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Google Has Personal Medical Data of Up to 50 Million Americans: Project Nightingale
Google has access to personal medical data of up to 50 million Americans through its partner Ascension, which is the second-largest health network in the US and consists of 2,600 Catholic hospitals, clinics, and other medical outlets in 21 states. The information about what’s known as “Project Nightingale” has come from a whistleblower working on the project, reports The Guardian.
The whistleblower disclosed documents outlining Project Nightingale and its four stages or “pillars.” According to The Guardian, confidential files for about ten million patients have already been moved, and by March 2020 the total number of impacted patients could be as high as 50 million. The data being transferred contains full personal details including patient name and medical history, and it can be accessed by Google staff.
Patients and their doctors have not been warned about this or asked for consent.
Google’s partnership with Ascension includes several initiatives: shifting Ascension’s infrastructure into Google Cloud, giving it access to G Suite productivity tools, and “extending tools to doctors and nurses to improve care.” It is that last initiative that presumably requires patient data. In the same blog, Google writes of prototyping and testing clinical solutions “to support improvements in clinical quality and patient safety.”
Regarding data privacy, Google claims that everything is above board. Obviously, the whistleblower and the journalists disagree. And regulators are concerned as well. The Office for Civil Rights in the Department of Health and Human Services “will seek to learn more information about this mass collection of individuals’ medical records to ensure that HIPAA protections were fully implemented,” reports The Wall Street Journal (WSJ).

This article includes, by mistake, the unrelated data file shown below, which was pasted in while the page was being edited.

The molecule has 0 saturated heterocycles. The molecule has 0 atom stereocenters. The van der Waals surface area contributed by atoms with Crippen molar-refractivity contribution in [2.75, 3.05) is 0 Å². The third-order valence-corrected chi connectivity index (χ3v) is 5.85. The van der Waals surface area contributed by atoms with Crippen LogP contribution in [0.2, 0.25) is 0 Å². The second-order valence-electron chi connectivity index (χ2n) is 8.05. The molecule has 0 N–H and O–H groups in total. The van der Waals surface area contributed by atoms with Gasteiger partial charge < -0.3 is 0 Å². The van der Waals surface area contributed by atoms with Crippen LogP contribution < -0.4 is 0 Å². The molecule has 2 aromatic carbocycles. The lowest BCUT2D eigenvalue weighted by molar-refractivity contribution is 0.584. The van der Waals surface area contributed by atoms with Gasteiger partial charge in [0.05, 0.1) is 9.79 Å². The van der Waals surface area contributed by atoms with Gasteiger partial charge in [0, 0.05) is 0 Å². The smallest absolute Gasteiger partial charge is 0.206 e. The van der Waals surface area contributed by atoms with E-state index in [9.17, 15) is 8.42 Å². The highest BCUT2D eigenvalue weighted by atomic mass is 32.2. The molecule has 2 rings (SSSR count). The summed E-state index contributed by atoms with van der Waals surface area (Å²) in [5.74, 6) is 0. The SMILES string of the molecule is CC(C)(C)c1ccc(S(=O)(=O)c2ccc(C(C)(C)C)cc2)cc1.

This development and the concerns it has raised about Google’s approach to data privacy follow another uproar after the announcement of Google acquiring Fitbit. As Google is accumulating personal and confidential patient data, it needs to make sure that not only does it adhere to relevant regulations and guidelines but that it goes beyond and holds itself to a higher standard. Trust is the foundation of business, and you either have it or you don’t – especially given Google’s unprecedented power and the current political climate with calls to break up big tech.
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We recently covered Google’s lackadaisical approach to data privacy in the context of its partnership with Ascension, a US healthcare giant. Last month, Google was under fire again, along with Facebook, from Amnesty International.
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